How’s the traffic today? Well, at BMDG it flows effortlessly every day, and it has nothing to do with our vehicles or our parking lot. It has to do with how our traffic manager, Melissa Hoch, navigates projects through the thorny journey from conception to delivery. Melissa deals with account managers, art directors, creative directors, graphic artists, production artists, copywriters, copy editors, and proofreaders—all of whom touch the project at various times and have various individual needs—while managing schedules and deadlines with the deftness of an acrobat juggling fire while taming a lion (try that one, Ringling Bros.). Multiple projects are on the highway of production at one time, and Melissa makes sure that they all get to their destinations with no pileups along the way.
Hey, we all love impressions. For some extremely good ones, check out Ross Marquand. But at BMDG, when we use the word impressions, we are more than likely making reference to social media, as in how many times a post from our page is displayed. It’s not the same as reach, which tells us the number of people that have seen our post, and it’s not the same as engagement, which, well, tells us how much our readers are engaging with us, whether it’s through views, clicks, comments, likes, or shares. We’d like to make an impression on you, but don’t expect the voice talent of Ross Marquand.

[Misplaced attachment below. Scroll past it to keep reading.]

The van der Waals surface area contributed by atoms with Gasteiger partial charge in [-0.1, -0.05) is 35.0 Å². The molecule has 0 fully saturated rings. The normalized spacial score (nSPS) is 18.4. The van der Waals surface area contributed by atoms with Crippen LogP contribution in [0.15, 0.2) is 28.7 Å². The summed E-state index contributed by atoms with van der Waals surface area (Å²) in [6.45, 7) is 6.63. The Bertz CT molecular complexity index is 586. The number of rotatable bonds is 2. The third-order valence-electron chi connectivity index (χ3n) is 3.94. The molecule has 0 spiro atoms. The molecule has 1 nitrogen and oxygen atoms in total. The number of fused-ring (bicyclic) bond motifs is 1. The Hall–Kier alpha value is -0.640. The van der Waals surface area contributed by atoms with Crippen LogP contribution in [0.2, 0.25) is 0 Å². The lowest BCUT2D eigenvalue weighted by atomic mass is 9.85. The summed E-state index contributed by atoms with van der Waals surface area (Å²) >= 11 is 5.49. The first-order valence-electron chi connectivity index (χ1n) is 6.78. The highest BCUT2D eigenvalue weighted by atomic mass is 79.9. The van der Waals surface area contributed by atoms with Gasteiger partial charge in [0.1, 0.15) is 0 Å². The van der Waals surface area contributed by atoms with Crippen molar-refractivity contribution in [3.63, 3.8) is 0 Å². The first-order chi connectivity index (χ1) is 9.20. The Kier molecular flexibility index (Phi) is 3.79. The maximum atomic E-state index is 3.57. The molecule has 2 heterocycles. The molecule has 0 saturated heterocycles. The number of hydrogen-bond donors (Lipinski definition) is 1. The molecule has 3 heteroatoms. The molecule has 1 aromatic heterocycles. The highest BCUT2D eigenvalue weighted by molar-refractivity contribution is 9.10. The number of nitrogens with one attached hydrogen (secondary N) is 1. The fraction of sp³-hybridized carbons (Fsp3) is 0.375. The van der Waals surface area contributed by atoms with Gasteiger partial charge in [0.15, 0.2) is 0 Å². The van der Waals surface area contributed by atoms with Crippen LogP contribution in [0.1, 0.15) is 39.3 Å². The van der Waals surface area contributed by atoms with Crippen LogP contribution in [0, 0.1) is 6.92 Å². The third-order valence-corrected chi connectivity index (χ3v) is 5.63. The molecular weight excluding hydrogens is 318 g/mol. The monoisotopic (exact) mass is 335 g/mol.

No, this has nothing to do with People magazine’s Sexiest Man Alive (sorry, Rock fans, we have no pictures for you). Our hot has to do with the No. 6 definition on Merriam-Webster’s list: of intense and immediate interest. Hot as in this project needs to be addressed pronto (a great word in itself). If our traffic manager says that something is “hot,” you’d better be prepared to work your magic on it so it can move along in the process. This means we need to move off our lukewarm and cool projects to tend to it. It should be noted that no one is sure what the highest recorded Fahrenheit reading for a project is.